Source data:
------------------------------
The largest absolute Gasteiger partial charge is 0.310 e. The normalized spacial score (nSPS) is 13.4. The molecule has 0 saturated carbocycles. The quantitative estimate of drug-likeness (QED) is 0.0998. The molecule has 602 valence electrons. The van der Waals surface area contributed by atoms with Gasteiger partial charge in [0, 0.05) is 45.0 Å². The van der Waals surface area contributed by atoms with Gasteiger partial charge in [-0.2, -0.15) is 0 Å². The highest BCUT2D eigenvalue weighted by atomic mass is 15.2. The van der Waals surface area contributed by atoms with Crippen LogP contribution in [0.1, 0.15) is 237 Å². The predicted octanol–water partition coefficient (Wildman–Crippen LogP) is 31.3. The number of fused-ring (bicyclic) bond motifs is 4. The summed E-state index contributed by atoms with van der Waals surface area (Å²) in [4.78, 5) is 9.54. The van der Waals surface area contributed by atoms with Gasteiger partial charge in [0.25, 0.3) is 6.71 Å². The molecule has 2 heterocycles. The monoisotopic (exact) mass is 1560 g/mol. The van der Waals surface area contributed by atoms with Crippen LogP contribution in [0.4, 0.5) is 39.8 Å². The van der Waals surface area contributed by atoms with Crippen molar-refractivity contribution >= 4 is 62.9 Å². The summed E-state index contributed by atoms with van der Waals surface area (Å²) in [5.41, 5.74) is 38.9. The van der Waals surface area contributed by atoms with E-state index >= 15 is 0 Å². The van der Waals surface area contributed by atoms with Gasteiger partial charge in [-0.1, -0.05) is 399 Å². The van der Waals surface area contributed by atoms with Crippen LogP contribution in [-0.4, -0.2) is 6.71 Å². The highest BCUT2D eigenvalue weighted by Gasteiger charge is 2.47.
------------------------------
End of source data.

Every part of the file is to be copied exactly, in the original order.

The largest absolute Gasteiger partial charge is 0.310 e. The normalized spacial score (nSPS) is 13.4. The molecule has 0 saturated carbocycles. The quantitative estimate of drug-likeness (QED) is 0.0998. The molecule has 602 valence electrons. The van der Waals surface area contributed by atoms with Gasteiger partial charge in [0, 0.05) is 45.0 Å². The van der Waals surface area contributed by atoms with Gasteiger partial charge in [-0.2, -0.15) is 0 Å². The highest BCUT2D eigenvalue weighted by atomic mass is 15.2. The van der Waals surface area contributed by atoms with Crippen LogP contribution in [0.1, 0.15) is 237 Å². The predicted octanol–water partition coefficient (Wildman–Crippen LogP) is 31.3. The number of fused-ring (bicyclic) bond motifs is 4. The summed E-state index contributed by atoms with van der Waals surface area (Å²) in [4.78, 5) is 9.54. The van der Waals surface area contributed by atoms with Gasteiger partial charge in [0.25, 0.3) is 6.71 Å². The molecule has 2 heterocycles. The monoisotopic (exact) mass is 1560 g/mol. The van der Waals surface area contributed by atoms with Crippen LogP contribution in [0.4, 0.5) is 39.8 Å². The van der Waals surface area contributed by atoms with Crippen molar-refractivity contribution >= 4 is 62.9 Å². The summed E-state index contributed by atoms with van der Waals surface area (Å²) in [5.41, 5.74) is 38.9. The van der Waals surface area contributed by atoms with E-state index >= 15 is 0 Å². The van der Waals surface area contributed by atoms with Gasteiger partial charge in [-0.1, -0.05) is 399 Å². The van der Waals surface area contributed by atoms with Crippen LogP contribution in [-0.4, -0.2) is 6.71 Å². The highest BCUT2D eigenvalue weighted by Gasteiger charge is 2.47.